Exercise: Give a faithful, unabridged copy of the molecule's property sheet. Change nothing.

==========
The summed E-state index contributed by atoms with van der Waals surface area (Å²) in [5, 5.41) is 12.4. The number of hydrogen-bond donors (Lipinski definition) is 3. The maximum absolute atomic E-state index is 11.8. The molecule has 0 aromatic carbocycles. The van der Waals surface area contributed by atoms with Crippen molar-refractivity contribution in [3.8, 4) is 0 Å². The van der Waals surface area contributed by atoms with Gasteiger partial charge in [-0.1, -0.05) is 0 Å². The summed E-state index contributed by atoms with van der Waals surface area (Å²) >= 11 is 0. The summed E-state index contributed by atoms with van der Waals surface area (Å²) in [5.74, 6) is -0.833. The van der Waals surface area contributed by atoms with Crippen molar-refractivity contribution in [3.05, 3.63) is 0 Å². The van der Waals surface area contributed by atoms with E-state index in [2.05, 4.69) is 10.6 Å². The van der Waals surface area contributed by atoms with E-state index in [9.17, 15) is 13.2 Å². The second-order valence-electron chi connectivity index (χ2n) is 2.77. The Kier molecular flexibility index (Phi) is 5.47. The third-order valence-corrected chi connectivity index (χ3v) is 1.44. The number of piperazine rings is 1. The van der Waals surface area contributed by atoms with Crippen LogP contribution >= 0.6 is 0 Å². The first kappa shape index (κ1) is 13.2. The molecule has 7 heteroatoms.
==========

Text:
The summed E-state index contributed by atoms with van der Waals surface area (Å²) in [5, 5.41) is 12.4. The number of hydrogen-bond donors (Lipinski definition) is 3. The maximum absolute atomic E-state index is 11.8. The molecule has 0 aromatic carbocycles. The van der Waals surface area contributed by atoms with Crippen molar-refractivity contribution in [3.8, 4) is 0 Å². The van der Waals surface area contributed by atoms with Gasteiger partial charge in [-0.1, -0.05) is 0 Å². The summed E-state index contributed by atoms with van der Waals surface area (Å²) >= 11 is 0. The summed E-state index contributed by atoms with van der Waals surface area (Å²) in [5.74, 6) is -0.833. The van der Waals surface area contributed by atoms with Crippen molar-refractivity contribution in [3.05, 3.63) is 0 Å². The van der Waals surface area contributed by atoms with E-state index in [2.05, 4.69) is 10.6 Å². The van der Waals surface area contributed by atoms with E-state index in [9.17, 15) is 13.2 Å². The second-order valence-electron chi connectivity index (χ2n) is 2.77. The Kier molecular flexibility index (Phi) is 5.47. The third-order valence-corrected chi connectivity index (χ3v) is 1.44. The number of piperazine rings is 1. The van der Waals surface area contributed by atoms with Crippen LogP contribution >= 0.6 is 0 Å². The first kappa shape index (κ1) is 13.2. The molecule has 7 heteroatoms.